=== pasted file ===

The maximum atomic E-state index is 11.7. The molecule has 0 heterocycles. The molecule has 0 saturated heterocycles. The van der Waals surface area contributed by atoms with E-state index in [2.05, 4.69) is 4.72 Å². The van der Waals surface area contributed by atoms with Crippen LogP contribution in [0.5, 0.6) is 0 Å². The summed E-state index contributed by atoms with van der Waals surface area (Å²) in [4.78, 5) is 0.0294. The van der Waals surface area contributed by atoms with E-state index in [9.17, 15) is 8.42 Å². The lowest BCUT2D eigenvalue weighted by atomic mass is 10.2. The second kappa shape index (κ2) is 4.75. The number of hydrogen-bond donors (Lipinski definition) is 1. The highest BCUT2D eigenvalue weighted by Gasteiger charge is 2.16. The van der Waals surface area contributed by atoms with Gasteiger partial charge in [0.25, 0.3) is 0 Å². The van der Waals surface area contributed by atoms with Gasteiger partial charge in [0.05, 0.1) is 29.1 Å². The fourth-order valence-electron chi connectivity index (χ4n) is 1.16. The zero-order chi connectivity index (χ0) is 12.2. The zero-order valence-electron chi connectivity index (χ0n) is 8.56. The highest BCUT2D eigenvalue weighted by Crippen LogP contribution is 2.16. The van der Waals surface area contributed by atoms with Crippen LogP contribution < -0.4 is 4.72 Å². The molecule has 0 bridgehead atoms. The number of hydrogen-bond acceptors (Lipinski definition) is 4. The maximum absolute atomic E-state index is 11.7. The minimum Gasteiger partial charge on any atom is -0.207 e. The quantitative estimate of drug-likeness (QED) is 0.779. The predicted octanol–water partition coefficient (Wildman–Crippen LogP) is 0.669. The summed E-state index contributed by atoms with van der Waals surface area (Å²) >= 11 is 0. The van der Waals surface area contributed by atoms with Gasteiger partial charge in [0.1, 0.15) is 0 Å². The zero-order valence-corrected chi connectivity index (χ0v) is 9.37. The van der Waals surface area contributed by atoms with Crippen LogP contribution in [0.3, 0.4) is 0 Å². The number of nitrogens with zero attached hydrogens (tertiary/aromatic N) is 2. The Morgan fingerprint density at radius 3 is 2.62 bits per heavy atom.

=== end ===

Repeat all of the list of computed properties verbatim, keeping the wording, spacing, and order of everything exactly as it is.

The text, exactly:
The maximum atomic E-state index is 11.7. The molecule has 0 heterocycles. The molecule has 0 saturated heterocycles. The van der Waals surface area contributed by atoms with E-state index in [2.05, 4.69) is 4.72 Å². The van der Waals surface area contributed by atoms with Crippen LogP contribution in [0.5, 0.6) is 0 Å². The summed E-state index contributed by atoms with van der Waals surface area (Å²) in [4.78, 5) is 0.0294. The van der Waals surface area contributed by atoms with E-state index in [9.17, 15) is 8.42 Å². The lowest BCUT2D eigenvalue weighted by atomic mass is 10.2. The second kappa shape index (κ2) is 4.75. The number of hydrogen-bond donors (Lipinski definition) is 1. The highest BCUT2D eigenvalue weighted by Gasteiger charge is 2.16. The van der Waals surface area contributed by atoms with Gasteiger partial charge in [0.25, 0.3) is 0 Å². The van der Waals surface area contributed by atoms with Gasteiger partial charge in [0.05, 0.1) is 29.1 Å². The fourth-order valence-electron chi connectivity index (χ4n) is 1.16. The zero-order chi connectivity index (χ0) is 12.2. The zero-order valence-electron chi connectivity index (χ0n) is 8.56. The highest BCUT2D eigenvalue weighted by Crippen LogP contribution is 2.16. The van der Waals surface area contributed by atoms with Crippen LogP contribution < -0.4 is 4.72 Å². The molecule has 0 bridgehead atoms. The number of hydrogen-bond acceptors (Lipinski definition) is 4. The maximum absolute atomic E-state index is 11.7. The minimum Gasteiger partial charge on any atom is -0.207 e. The quantitative estimate of drug-likeness (QED) is 0.779. The predicted octanol–water partition coefficient (Wildman–Crippen LogP) is 0.669. The summed E-state index contributed by atoms with van der Waals surface area (Å²) >= 11 is 0. The van der Waals surface area contributed by atoms with Gasteiger partial charge in [0.1, 0.15) is 0 Å². The zero-order valence-corrected chi connectivity index (χ0v) is 9.37. The van der Waals surface area contributed by atoms with Crippen LogP contribution in [0.3, 0.4) is 0 Å². The number of nitrogens with zero attached hydrogens (tertiary/aromatic N) is 2. The Morgan fingerprint density at radius 3 is 2.62 bits per heavy atom.